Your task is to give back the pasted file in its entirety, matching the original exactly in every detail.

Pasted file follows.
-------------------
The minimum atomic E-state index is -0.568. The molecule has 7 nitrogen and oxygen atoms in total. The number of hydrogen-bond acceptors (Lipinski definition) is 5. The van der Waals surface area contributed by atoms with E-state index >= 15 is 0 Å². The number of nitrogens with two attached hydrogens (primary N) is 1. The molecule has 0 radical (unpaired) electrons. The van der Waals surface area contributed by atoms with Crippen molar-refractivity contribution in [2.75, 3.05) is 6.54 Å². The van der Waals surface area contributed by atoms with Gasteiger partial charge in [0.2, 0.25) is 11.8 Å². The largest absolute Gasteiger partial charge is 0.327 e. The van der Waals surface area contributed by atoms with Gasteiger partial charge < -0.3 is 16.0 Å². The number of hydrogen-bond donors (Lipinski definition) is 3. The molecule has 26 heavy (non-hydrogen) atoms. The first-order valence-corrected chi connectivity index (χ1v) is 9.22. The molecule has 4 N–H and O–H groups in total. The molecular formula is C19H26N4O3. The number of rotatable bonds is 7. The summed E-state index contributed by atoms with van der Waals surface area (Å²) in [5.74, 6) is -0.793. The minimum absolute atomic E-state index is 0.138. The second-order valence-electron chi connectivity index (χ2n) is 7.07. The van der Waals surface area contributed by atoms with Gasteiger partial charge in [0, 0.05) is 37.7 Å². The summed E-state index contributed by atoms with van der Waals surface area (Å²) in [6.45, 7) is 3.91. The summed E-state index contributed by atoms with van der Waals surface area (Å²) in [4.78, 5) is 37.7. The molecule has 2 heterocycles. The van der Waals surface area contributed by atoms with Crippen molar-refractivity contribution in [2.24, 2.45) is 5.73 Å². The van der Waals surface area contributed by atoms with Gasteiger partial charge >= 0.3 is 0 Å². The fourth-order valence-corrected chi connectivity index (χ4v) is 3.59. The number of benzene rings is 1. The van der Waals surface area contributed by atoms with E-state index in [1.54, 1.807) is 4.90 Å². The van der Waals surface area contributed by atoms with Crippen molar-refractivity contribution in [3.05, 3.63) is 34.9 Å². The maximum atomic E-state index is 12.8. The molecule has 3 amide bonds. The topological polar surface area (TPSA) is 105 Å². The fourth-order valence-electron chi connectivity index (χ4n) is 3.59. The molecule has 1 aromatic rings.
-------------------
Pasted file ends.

The minimum atomic E-state index is -0.568. The molecule has 7 nitrogen and oxygen atoms in total. The number of hydrogen-bond acceptors (Lipinski definition) is 5. The van der Waals surface area contributed by atoms with E-state index >= 15 is 0 Å². The number of nitrogens with two attached hydrogens (primary N) is 1. The molecule has 0 radical (unpaired) electrons. The van der Waals surface area contributed by atoms with Crippen molar-refractivity contribution in [2.75, 3.05) is 6.54 Å². The van der Waals surface area contributed by atoms with Gasteiger partial charge in [0.2, 0.25) is 11.8 Å². The largest absolute Gasteiger partial charge is 0.327 e. The van der Waals surface area contributed by atoms with Gasteiger partial charge < -0.3 is 16.0 Å². The number of hydrogen-bond donors (Lipinski definition) is 3. The molecule has 26 heavy (non-hydrogen) atoms. The first-order valence-corrected chi connectivity index (χ1v) is 9.22. The molecule has 4 N–H and O–H groups in total. The molecular formula is C19H26N4O3. The number of rotatable bonds is 7. The summed E-state index contributed by atoms with van der Waals surface area (Å²) in [5.74, 6) is -0.793. The minimum absolute atomic E-state index is 0.138. The second-order valence-electron chi connectivity index (χ2n) is 7.07. The van der Waals surface area contributed by atoms with Gasteiger partial charge in [0, 0.05) is 37.7 Å². The summed E-state index contributed by atoms with van der Waals surface area (Å²) in [6.45, 7) is 3.91. The summed E-state index contributed by atoms with van der Waals surface area (Å²) in [4.78, 5) is 37.7. The molecule has 2 heterocycles. The van der Waals surface area contributed by atoms with Crippen molar-refractivity contribution in [2.24, 2.45) is 5.73 Å². The van der Waals surface area contributed by atoms with Gasteiger partial charge >= 0.3 is 0 Å². The fourth-order valence-corrected chi connectivity index (χ4v) is 3.59. The number of benzene rings is 1. The van der Waals surface area contributed by atoms with E-state index in [1.54, 1.807) is 4.90 Å². The van der Waals surface area contributed by atoms with Crippen molar-refractivity contribution in [3.05, 3.63) is 34.9 Å². The maximum atomic E-state index is 12.8. The molecule has 3 amide bonds. The topological polar surface area (TPSA) is 105 Å². The fourth-order valence-electron chi connectivity index (χ4n) is 3.59. The molecule has 1 aromatic rings.